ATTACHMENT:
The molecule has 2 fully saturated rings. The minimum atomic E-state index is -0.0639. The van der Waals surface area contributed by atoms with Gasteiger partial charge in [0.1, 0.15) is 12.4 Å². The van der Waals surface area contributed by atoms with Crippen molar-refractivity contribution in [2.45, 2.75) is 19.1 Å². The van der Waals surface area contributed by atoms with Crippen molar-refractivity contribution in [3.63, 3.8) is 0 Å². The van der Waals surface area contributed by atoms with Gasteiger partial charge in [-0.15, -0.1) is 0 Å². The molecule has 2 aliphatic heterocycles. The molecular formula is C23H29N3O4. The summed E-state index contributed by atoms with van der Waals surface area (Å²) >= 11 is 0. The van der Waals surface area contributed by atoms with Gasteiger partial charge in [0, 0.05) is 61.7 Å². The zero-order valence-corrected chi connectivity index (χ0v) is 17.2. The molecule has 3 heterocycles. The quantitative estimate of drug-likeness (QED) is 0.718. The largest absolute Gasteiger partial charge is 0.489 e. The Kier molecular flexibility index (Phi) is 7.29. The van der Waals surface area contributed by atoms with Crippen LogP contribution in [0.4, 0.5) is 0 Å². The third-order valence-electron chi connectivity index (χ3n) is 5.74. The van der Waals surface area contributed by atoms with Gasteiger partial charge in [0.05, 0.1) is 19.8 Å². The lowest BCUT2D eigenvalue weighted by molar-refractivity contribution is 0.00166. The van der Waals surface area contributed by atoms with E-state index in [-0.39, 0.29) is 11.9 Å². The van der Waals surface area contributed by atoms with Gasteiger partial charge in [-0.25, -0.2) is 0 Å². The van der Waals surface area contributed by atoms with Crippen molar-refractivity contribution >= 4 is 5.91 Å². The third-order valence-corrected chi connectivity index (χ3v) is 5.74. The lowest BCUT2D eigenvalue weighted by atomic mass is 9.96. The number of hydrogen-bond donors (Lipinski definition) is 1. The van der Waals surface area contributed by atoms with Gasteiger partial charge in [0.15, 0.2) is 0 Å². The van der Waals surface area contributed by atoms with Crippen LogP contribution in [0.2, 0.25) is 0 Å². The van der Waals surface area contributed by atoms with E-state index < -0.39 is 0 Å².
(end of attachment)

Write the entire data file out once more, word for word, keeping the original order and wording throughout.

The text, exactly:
The molecule has 2 fully saturated rings. The minimum atomic E-state index is -0.0639. The van der Waals surface area contributed by atoms with Gasteiger partial charge in [0.1, 0.15) is 12.4 Å². The van der Waals surface area contributed by atoms with Crippen molar-refractivity contribution in [2.45, 2.75) is 19.1 Å². The van der Waals surface area contributed by atoms with Crippen molar-refractivity contribution in [3.63, 3.8) is 0 Å². The van der Waals surface area contributed by atoms with Gasteiger partial charge in [-0.15, -0.1) is 0 Å². The molecule has 2 aliphatic heterocycles. The molecular formula is C23H29N3O4. The summed E-state index contributed by atoms with van der Waals surface area (Å²) >= 11 is 0. The van der Waals surface area contributed by atoms with Gasteiger partial charge in [0, 0.05) is 61.7 Å². The zero-order valence-corrected chi connectivity index (χ0v) is 17.2. The molecule has 3 heterocycles. The quantitative estimate of drug-likeness (QED) is 0.718. The largest absolute Gasteiger partial charge is 0.489 e. The Kier molecular flexibility index (Phi) is 7.29. The van der Waals surface area contributed by atoms with Crippen LogP contribution in [0.4, 0.5) is 0 Å². The third-order valence-electron chi connectivity index (χ3n) is 5.74. The van der Waals surface area contributed by atoms with Gasteiger partial charge in [0.05, 0.1) is 19.8 Å². The lowest BCUT2D eigenvalue weighted by molar-refractivity contribution is 0.00166. The van der Waals surface area contributed by atoms with E-state index in [-0.39, 0.29) is 11.9 Å². The van der Waals surface area contributed by atoms with Gasteiger partial charge in [-0.25, -0.2) is 0 Å². The van der Waals surface area contributed by atoms with Crippen molar-refractivity contribution >= 4 is 5.91 Å². The third-order valence-corrected chi connectivity index (χ3v) is 5.74. The lowest BCUT2D eigenvalue weighted by atomic mass is 9.96. The number of hydrogen-bond donors (Lipinski definition) is 1. The van der Waals surface area contributed by atoms with Gasteiger partial charge in [0.15, 0.2) is 0 Å². The van der Waals surface area contributed by atoms with Crippen LogP contribution in [0.2, 0.25) is 0 Å². The van der Waals surface area contributed by atoms with E-state index < -0.39 is 0 Å².